I felt it a lot, the guilt of not working hard enough on my presentation before the defense, especially after submission of the application while waiting for the results to come in. It took a few weeks to know if we are going to defend our crazy design and during that time i’ve probably put 2% effort in average of the amount of effort I put when we worked on the design.
If you are in that stage you probably read many blogs about VCDX journey by now, many are saying to start working on the presentation a minute after you submitted the application and not to wait for the results.
This is a question I asked my self many time throughout our preparation to the defense and we had several iterations of it before we got to the final version, how do I incorporate the business requirements into the presentation (By saying Business requirements I mean constraints and risks as well).
Ggenerally speaking the main presentation should be no more then 15 minutes, this is not enough to cover everything in your solution design ofcourse, not even close, that’s fine since the presentation is meant to give you and the panel points for discussion from which you can break out to your backup slides (we had 80 backup slides!). There a several good posts about creating your presentation which i used:
I don’t presume our VCDX application documents were perfect, far from it. We had holes in our design that kept me up at night, but we had pretty good damn documentation which is even more important when you write a fictitious design but not only of course.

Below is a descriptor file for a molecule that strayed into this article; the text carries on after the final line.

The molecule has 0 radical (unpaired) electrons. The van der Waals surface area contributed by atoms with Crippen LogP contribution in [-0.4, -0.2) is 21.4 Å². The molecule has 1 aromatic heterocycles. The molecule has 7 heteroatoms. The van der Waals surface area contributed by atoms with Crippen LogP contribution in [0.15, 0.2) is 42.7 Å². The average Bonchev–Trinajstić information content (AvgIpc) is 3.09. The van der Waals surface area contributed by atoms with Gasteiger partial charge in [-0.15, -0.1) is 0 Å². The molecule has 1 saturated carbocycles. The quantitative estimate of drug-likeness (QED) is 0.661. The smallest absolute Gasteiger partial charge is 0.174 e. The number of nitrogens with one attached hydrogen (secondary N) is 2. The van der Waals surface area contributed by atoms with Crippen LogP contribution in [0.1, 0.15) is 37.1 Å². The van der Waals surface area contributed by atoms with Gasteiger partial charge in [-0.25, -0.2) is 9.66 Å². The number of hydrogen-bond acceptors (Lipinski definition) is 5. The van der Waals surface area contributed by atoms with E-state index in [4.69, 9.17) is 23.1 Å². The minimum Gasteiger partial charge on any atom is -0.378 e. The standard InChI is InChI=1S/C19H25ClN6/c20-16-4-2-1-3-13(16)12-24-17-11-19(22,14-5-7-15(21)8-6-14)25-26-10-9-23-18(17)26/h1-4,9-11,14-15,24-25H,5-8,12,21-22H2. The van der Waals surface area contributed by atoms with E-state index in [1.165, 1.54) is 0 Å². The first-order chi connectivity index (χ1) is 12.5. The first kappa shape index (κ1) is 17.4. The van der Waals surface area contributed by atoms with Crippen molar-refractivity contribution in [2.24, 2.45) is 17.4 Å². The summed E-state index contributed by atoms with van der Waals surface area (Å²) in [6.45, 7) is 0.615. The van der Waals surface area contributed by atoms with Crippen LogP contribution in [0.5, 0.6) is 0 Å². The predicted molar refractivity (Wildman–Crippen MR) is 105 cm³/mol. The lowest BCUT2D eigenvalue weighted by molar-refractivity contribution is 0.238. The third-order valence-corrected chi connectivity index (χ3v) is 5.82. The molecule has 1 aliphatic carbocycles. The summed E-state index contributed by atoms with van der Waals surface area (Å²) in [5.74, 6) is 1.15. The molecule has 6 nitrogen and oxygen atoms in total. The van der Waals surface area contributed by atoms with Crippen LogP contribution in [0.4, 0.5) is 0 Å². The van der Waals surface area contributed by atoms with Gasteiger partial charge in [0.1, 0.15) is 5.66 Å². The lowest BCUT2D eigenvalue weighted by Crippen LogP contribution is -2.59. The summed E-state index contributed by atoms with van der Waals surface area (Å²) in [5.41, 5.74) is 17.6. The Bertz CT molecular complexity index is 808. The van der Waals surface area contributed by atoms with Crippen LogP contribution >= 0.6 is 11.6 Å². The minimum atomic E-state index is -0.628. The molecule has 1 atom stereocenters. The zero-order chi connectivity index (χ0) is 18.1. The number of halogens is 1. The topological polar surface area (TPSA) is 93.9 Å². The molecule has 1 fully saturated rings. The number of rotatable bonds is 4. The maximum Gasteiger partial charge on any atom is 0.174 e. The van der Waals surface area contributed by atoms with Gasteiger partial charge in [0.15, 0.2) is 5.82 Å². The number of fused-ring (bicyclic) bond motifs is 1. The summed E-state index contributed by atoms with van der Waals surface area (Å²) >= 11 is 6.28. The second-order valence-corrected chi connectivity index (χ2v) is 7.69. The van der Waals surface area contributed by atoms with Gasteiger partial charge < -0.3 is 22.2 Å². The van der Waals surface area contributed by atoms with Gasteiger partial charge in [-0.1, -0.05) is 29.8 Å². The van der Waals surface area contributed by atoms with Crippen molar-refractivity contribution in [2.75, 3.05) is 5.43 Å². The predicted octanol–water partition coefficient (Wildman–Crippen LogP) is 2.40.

The main thing to remember when you write the design is write it as if the IT manager of the customer is supposed to read it, there is a big chance that his technical knowledge is off 🙂 and he is very worried about the business requirements being achieved. He will probably give the documents to his technical staff for review as well and they will love punching holes in it.
My first post ever in this blog was To VCDX with a fictitious design – Part 1 where I gave a high level overview of my VCDX journey. In this post I want to get more into the details and lessons learned from going for the VCDX with a fully fictitious design.
I’ll start by saying, there is no such thing as a fully fictitious design, even ours was made up of bits and pieces from different projects we’ve done in the past. It’s referred to as fictitious because it is not based on one coherent project that I can point to as the design, but, our design which was fictitious was built on 3 different projects, which brings me to my first lesson learned:
I get this question a lot, should I have memory reservation for critical apps even if I am plentiful on RAM and there is no over commitment?
VMware’s best practice for virtualizing critical applications is to reserve the VM’s memory to prevent a situation of memory being balloned or swapped out, this is detailed in many guides for different applications best practices, see here: https://www.vmware.com/business-critical-apps/ .
The question I am being asked a lot is “If I have plenty of RAM should I set memory reservations as well?” the short answer is yes